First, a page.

Unarmed Parkland campus monitor alerted staff as Nikolas Cruz stormed campus, documents reveal

Marjory Stoneman Douglas High School employees — including school resource officer Scot Peterson — were reportedly warned about Nikolas Cruz by an unarmed campus monitor who felt the alleged gunman was acting suspicious.

Andrew Medina, a monitor and the school's baseball coach, told Coral Springs police on Feb. 14 that he spotted an Uber pulling onto school grounds and dropping off someone who was carrying a black bag, WPLG reported Tuesday, citing newly released court documents.

Medina reportedly said Cruz was "beelining. He's got his head down. He's on a mission, you know. He's on a mission."

The campus monitor told police he followed the 19-year-old -- who he believed was headed toward the 1200 building, the location of the shooting that left 17 dead -- and contacted David Taylor, another coach and campus monitor.

But his warning wasn't quick enough. Medina said Cruz ran into the building and "not even a minute after ... we heard — I heard the first bang, like pow. And then I hear, pop, pop, pop, pop, pop, pop."

Once Medina heard what he knew was gunfire, he reportedly informed Peterson. The campus monitor, according to the Sun-Sentinel, said when the two heard more gunshots at the 1200 building, Peterson, "was like, get out of here ... and he told me just to go back to the front of the school."


Peterson, it was later revealed, did not interact with the gunman at Stoneman Douglas. The former sheriff's deputy resigned after the massacre amid an investigation into his actions and was dubbed a "coward" by President Trump.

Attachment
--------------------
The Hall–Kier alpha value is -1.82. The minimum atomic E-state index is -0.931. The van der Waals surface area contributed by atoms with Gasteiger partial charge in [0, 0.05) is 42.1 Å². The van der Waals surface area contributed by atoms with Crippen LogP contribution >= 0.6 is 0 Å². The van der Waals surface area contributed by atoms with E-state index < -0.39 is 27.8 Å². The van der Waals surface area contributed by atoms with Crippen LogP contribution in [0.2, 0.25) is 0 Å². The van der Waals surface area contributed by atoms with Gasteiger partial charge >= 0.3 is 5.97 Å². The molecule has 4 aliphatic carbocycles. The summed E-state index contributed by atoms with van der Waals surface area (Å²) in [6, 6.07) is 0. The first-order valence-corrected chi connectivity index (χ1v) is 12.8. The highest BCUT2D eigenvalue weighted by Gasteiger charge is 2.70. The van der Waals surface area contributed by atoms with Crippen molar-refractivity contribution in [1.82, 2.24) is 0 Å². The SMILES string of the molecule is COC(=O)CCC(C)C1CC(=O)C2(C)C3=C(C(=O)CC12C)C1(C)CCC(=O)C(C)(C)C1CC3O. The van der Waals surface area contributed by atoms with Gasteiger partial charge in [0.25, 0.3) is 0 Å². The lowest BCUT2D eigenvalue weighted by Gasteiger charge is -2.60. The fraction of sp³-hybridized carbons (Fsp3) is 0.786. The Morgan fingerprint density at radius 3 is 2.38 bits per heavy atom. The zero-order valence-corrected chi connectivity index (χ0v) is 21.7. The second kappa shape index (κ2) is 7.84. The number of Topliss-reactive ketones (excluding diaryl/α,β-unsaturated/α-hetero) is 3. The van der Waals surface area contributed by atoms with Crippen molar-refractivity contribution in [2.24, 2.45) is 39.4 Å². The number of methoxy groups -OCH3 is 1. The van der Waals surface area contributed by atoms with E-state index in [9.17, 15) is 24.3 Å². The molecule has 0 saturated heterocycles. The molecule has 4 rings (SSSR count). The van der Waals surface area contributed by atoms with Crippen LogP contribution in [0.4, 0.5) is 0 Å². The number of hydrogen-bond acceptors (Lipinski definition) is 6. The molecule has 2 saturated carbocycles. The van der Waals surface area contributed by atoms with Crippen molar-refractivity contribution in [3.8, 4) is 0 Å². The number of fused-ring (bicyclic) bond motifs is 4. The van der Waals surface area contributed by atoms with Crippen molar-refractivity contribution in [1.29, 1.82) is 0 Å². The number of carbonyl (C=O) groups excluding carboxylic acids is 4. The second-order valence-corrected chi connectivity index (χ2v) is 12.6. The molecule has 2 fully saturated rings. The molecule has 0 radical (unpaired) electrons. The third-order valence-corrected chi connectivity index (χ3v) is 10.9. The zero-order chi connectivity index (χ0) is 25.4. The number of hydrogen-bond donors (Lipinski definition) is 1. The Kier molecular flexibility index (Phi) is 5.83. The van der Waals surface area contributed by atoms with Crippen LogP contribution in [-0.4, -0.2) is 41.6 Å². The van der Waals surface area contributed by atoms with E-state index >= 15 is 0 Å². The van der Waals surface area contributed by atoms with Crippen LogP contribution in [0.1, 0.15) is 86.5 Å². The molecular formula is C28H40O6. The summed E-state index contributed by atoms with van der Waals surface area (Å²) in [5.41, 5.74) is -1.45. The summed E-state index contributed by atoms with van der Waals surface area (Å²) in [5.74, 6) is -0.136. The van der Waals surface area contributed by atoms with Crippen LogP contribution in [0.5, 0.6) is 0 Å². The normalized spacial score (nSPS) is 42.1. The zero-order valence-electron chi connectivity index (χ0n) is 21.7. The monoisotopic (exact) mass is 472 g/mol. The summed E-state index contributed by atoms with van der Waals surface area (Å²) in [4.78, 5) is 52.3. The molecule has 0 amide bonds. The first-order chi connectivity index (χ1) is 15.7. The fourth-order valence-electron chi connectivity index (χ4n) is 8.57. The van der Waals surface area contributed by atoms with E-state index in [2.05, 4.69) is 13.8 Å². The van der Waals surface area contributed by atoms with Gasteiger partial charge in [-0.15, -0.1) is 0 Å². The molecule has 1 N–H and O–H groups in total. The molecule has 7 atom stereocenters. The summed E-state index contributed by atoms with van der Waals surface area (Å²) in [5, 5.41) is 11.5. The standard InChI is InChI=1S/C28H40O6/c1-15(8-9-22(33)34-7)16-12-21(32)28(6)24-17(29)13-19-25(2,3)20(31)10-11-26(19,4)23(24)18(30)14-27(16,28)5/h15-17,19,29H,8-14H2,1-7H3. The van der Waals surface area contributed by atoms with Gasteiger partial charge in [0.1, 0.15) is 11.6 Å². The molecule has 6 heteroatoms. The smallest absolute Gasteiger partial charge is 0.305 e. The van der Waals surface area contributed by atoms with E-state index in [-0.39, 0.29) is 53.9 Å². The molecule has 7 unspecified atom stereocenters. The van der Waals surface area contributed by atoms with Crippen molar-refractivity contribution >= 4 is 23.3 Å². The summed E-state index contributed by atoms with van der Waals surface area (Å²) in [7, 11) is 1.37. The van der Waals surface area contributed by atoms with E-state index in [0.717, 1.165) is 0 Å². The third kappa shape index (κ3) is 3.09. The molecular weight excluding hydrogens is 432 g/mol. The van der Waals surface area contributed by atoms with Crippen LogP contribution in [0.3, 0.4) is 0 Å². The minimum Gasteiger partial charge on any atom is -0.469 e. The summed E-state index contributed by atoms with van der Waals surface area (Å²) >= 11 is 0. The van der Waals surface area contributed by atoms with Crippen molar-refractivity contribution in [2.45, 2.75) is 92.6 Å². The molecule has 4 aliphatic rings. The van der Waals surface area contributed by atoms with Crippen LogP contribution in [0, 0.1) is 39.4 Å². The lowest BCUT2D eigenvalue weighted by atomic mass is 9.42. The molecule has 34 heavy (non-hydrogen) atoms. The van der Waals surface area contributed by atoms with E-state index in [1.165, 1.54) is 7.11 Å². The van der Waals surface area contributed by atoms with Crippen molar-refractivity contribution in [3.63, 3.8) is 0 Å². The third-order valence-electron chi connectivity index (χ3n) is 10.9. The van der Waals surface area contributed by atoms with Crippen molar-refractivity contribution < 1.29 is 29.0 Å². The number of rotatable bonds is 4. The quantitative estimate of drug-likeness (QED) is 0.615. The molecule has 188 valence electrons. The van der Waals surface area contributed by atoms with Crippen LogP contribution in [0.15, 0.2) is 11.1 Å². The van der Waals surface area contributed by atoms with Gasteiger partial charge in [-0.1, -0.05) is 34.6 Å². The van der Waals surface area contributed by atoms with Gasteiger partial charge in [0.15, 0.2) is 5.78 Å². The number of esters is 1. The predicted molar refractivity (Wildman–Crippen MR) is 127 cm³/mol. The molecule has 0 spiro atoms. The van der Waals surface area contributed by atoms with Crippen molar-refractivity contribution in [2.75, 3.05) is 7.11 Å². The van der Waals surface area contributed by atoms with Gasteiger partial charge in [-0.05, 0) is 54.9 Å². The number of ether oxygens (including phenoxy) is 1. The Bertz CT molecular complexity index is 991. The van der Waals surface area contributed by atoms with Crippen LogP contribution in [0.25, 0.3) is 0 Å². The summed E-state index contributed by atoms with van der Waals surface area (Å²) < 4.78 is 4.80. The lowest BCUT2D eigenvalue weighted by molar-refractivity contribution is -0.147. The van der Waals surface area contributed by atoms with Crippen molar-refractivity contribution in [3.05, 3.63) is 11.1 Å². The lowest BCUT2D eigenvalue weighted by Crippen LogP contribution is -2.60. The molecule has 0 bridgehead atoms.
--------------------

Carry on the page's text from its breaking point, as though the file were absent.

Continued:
He told The Washington Post in an interview published Monday that he doesn't understand why people "keep saying I did nothing" and explained he thought the gunshots were initially fireworks set off by "probably a few kids acting like idiots." He added the incident unfolded "so fast."


An unarmed campus monitor told police he alerted then-school resource officer Scot Peterson that suspected gunman Nikolas Cruz was acting suspicious on campus.  (Broward County Public Schools via AP)

“I’ve cut that day up a thousand ways with a million different what-if scenarios, but the bottom line is I was there to protect, and I lost 17,” he added.

Campus monitor Medina told police that after reflecting on what happened, he now "really wish[es] I would have stopped him before and we would have saved all this, but it really wasn’t nothing I could do about that … I was just doing my job, what they train us to do, you know."

Nicole Darrah covers breaking and trending news for FoxNews.com. Follow her on Twitter @nicoledarrah.